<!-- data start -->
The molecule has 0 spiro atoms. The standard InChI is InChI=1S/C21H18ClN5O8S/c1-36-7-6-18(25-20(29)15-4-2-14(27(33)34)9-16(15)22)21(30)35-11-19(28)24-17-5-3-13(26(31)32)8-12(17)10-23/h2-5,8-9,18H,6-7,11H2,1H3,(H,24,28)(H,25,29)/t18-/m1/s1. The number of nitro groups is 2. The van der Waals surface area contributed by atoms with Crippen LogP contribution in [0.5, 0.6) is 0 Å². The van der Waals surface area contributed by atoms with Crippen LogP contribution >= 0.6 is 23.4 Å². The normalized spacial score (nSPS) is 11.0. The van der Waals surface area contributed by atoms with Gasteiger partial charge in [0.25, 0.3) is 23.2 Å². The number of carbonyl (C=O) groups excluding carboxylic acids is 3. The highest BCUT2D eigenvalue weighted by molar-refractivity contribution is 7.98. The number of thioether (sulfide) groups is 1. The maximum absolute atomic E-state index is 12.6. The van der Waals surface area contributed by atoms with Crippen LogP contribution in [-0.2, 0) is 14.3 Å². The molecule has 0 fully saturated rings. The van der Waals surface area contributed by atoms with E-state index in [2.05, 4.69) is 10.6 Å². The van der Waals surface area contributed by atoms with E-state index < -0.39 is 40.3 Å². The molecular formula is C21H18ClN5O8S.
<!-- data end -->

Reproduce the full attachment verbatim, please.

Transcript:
The molecule has 0 spiro atoms. The standard InChI is InChI=1S/C21H18ClN5O8S/c1-36-7-6-18(25-20(29)15-4-2-14(27(33)34)9-16(15)22)21(30)35-11-19(28)24-17-5-3-13(26(31)32)8-12(17)10-23/h2-5,8-9,18H,6-7,11H2,1H3,(H,24,28)(H,25,29)/t18-/m1/s1. The number of nitro groups is 2. The van der Waals surface area contributed by atoms with Crippen LogP contribution in [0.5, 0.6) is 0 Å². The van der Waals surface area contributed by atoms with Crippen LogP contribution >= 0.6 is 23.4 Å². The normalized spacial score (nSPS) is 11.0. The van der Waals surface area contributed by atoms with Gasteiger partial charge in [0.25, 0.3) is 23.2 Å². The number of carbonyl (C=O) groups excluding carboxylic acids is 3. The highest BCUT2D eigenvalue weighted by molar-refractivity contribution is 7.98. The number of thioether (sulfide) groups is 1. The maximum absolute atomic E-state index is 12.6. The van der Waals surface area contributed by atoms with Crippen LogP contribution in [-0.2, 0) is 14.3 Å². The molecule has 0 fully saturated rings. The van der Waals surface area contributed by atoms with E-state index in [2.05, 4.69) is 10.6 Å². The van der Waals surface area contributed by atoms with E-state index < -0.39 is 40.3 Å². The molecular formula is C21H18ClN5O8S.